A report by the House Armed Services Committee’s majority staff estimates that this would cut the Army and Marine Corps from 771,400 personnel today to 571,000. The Navy would go down from 288 ships to just 238. The Air Force would shrink from 1,739 fighters to 1,512 and from 118 bombers to 101. But perhaps the biggest worry is what these cuts would mean for research and development, currently just 11 percent of the Pentagon budget.
Now, it may be that we are entering a period of unprecedented peace and brotherly love. Maybe the Arabs will live happily ever after with new democratically elected leaders. And maybe the Chinese will always be our buddies. But I would not like to bet $492 billion on that. The future I fear is the one that comes after most big financial crises: a period of populist anger, political instability, and cross-border conflict. The youth bubble in the Greater Middle East is at its peak. Resource wars are looming as emerging-market demand outstrips supplies of everything from rare earths to fresh water. And China is already a credible threat to our cybersecurity.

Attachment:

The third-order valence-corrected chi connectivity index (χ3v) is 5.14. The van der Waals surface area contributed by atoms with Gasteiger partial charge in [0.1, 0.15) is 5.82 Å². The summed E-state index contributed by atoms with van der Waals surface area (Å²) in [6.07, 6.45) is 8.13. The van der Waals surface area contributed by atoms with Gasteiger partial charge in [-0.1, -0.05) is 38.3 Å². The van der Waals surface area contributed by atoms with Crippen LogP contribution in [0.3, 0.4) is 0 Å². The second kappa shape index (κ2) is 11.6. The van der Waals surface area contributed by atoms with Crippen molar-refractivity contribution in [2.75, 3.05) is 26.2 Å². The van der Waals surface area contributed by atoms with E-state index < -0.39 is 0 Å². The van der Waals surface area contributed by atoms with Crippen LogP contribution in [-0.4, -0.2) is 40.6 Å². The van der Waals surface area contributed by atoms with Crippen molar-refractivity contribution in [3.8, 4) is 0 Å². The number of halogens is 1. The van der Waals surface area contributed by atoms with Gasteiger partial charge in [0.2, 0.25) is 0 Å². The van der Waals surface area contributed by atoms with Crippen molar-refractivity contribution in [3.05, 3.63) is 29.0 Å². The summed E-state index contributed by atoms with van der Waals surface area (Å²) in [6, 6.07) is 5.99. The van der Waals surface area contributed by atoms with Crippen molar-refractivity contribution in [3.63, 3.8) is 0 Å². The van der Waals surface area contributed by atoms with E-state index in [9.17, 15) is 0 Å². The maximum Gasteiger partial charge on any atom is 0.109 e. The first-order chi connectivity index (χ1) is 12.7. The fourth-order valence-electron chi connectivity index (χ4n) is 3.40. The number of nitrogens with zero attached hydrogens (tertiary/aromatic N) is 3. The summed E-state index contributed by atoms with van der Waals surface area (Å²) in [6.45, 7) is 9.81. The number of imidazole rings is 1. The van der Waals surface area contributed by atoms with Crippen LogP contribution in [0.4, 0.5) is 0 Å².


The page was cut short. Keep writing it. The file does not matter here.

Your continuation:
I worry that our national-security strategy is currently being improvised in response to fiscal and domestic political pressures rather than to rational risk assessment. And I remember the old Latin adage: Si vis pacem, para bellum—if you want peace, prepare for war.